Through four episodes of "Smash," the new NBC musical debuting Monday night at 10, I kept waiting to hear the music.
Not the literal music, mind you. There's plenty of that to be heard and enjoyed in this backstage drama about attempts to make a Broadway musical out of the life of Marilyn Monroe, some of them original compositions by the award-winning team of Marc Shaiman and Scott Wittman, some of them contemporary pop hits covered by a cast that includes "American Idol" runner-up Katharine McPhee, Debra Messing and Broadway actors Megan Hilty and Christian Borle. Shaiman and Wittman's songs for the show-within-the-show are energetic and everything you might expect from the duo who wrote the Tony-winning "Hairspray" score. And the pop numbers position the show as every bit the "'Glee' for grown-ups" NBC so desperately wants it to be. (If anything, comparing it to the narrative mess "Glee" has become is damning it with faint praise; "Smash" is much more coherent with its stories and characters.)
But even though "Smash" is a solidly-crafted show with a terrific cast (the ensemble also includes Anjelica Huston and Jack Davenport), great New York atmosphere and, yes, those songs, I never heard quite what the show wanted me to hear, or what a number of other critics I respect have heard. I never heard the music.
I never felt the inescapable lure of Broadway that has grabbed all of the show's characters. (As one puts it while describing an experience in the crew of a high school musical, "I felt happy, even just being backstage. I don't know. I felt... whole.") I never felt my pulse begin to race when a production number began, didn't feel my heartstrings tugged at various emotional moments for the characters, didn't get excited about all the backstage conniving, scheming and sabotage.
I enjoyed each hour well enough — there are too many ridiculously talented people in front of and behind the camera on "Smash" for it to not be at least a competent entertainment — but felt like I could wait a while before getting to the next episode.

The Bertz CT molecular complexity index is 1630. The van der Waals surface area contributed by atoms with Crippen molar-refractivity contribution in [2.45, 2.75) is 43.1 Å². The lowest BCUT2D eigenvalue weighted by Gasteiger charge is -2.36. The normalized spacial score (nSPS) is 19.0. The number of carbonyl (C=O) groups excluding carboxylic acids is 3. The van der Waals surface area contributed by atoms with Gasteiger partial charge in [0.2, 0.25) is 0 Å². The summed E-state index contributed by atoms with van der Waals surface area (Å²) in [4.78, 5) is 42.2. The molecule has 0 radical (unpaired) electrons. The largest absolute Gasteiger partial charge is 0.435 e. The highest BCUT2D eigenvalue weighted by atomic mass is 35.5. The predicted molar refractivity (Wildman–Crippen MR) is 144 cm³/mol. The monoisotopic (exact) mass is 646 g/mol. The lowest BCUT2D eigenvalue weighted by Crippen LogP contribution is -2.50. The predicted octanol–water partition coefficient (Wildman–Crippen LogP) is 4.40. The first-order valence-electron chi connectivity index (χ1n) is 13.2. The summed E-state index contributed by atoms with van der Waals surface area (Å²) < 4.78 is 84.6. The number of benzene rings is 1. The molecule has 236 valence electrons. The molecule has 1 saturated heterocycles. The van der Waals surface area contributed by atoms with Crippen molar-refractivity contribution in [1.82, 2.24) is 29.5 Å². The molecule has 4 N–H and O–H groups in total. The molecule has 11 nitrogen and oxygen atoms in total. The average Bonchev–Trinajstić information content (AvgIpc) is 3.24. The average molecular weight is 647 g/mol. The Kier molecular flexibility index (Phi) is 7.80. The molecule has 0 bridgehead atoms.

"Smash" was created by Theresa Rebeck, whose career has toggled back and forth between the worlds of theater and television. One of her earlier jobs in TV was on "NYPD Blue," and in many ways "Smash" feels very much like HBO's "Luck," the new horse racing drama created by her old boss David Milch. Both shows are unabashed love letters to a form of entertainment that's less influential than it used to be, but that still has an addictive pull to the people who participate in or enjoy it, even as they can recognize its many negatives.
But where "Luck" quickly plugged me into the mindset of its various racetrack denizens and let me see their world the way they saw it, and with some of the passion they felt, "Smash" hasn't yet accomplished that trick for me. And, if anything, I have more built-in affection for the stage than the track, as I spent a good chunk of my high school years as a theater nerd, acting in or working backstage at various plays and musicals.
Your mileage will obviously vary on the passion you feel for the show and its subject matter, but Rebeck and director Michael Mayer (a Broadway vet who makes an impressive transition to TV) introduce a host of promising characters, stories and conflicts in short order.